I’m not a fan of video. I don’t spend time randomly surfing YouTube, and when given the choice between reading an article and watching a video, I’ll read. The reason is that videos often don’t work well for me: they’re too fast or too slow, they take a long time to get to the point, they don’t let me skip around and browse easily. I’d rather be in control than having the information pre-packaged for me. But two examples have surfaced in the last few days that show data visualization can tell a very effective story in well-designed, well-paced videos.
Inequality in America
This video called Inequality in America has made the rounds on social media in the last few days, and as of this writing has over three million views. This is a great example of how you walk people through a fairly complex set of data and explain things like quintiles quite clearly. Sure, it’s not high-dimensional or Big Data, but it’s complex enough that many people will struggle understanding it (comparing distributions is hard).
The video is paced well and has a nice dramatic structure: not all is revealed right away, so it builds the story up nicely and then makes its main point close to the end. This level of clarity would be needed for a lot more information, and it’s a shame that there aren’t many more examples like this.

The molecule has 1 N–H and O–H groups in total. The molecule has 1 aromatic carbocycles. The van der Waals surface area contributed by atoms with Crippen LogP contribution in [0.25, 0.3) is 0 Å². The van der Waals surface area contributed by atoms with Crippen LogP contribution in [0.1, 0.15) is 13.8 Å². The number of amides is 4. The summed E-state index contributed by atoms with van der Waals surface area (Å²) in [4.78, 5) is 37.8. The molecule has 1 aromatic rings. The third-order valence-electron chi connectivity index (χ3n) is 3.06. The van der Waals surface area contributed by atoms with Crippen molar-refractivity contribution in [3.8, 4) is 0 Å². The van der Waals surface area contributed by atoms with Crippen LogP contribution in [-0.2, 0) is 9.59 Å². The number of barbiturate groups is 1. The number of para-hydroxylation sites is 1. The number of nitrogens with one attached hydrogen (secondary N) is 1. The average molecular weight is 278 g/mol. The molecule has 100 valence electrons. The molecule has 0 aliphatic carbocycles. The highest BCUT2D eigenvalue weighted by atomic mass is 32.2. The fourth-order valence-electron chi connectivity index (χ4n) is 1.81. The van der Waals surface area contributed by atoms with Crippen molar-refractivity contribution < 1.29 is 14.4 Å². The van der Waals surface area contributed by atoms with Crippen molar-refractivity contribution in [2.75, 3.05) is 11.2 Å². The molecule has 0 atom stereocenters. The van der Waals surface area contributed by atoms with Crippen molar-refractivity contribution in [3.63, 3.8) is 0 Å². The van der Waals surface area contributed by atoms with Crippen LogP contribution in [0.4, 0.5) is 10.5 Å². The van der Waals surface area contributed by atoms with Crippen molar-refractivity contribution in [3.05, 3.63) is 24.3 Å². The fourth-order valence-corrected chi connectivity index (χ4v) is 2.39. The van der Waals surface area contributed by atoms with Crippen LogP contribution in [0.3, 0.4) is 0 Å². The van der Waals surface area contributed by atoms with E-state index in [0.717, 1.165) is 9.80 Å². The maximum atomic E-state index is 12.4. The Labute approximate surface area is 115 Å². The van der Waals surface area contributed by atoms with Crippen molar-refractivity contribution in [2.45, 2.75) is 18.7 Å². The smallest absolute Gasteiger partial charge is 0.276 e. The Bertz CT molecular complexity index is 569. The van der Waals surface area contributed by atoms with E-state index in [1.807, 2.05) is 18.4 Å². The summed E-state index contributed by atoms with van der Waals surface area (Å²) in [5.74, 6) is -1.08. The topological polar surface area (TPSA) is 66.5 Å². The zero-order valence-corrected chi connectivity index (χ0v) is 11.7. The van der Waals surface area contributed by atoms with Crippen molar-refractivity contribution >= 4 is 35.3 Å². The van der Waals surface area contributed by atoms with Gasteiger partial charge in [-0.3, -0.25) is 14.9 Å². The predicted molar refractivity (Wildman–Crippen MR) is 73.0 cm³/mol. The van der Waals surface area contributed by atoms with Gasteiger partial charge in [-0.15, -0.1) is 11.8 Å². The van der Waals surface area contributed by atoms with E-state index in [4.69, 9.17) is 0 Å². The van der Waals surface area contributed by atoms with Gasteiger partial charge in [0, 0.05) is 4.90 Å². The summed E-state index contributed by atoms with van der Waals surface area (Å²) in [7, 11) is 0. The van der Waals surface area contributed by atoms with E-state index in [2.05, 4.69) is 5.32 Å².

The Economist: Diminuendo
The Economist just released a “video chart” about music sales. It is much simpler than the above one, but it does a fair bit of storytelling about a simple stacked bar chart. The trick here is that these charts can be easy to just skip over without really looking at what they’re telling you. By walking the viewer through the chart, you get a better sense of what’s in there and why they chose to make that chart.
(This video is not embedded because there doesn’t seem to be a way of turning off the rather obnoxious auto-play. Another reason I dislike videos ;)
Granted, this is really simple, and most people would be able to figure it out. But I’m guessing that The Economist is planning on also doing this with more complex charts and stories. Also, the comparison of downloads at the end could have used some more love, but overall it’s surprisingly effective and well-paced.
Hans Rosling: Human Development Index
Finally, no posting about video would be complete without the grand-daddy of all data-based communication videos, Hans Rosling’s famous talk at TED 2006 using the gapminder tool. The amount of information he gets across, the steps, the pacing, and the enthusiasm are still unmatched. If you have seen this before, it’s worth watching again. If you haven’t seen it, you have to watch it now.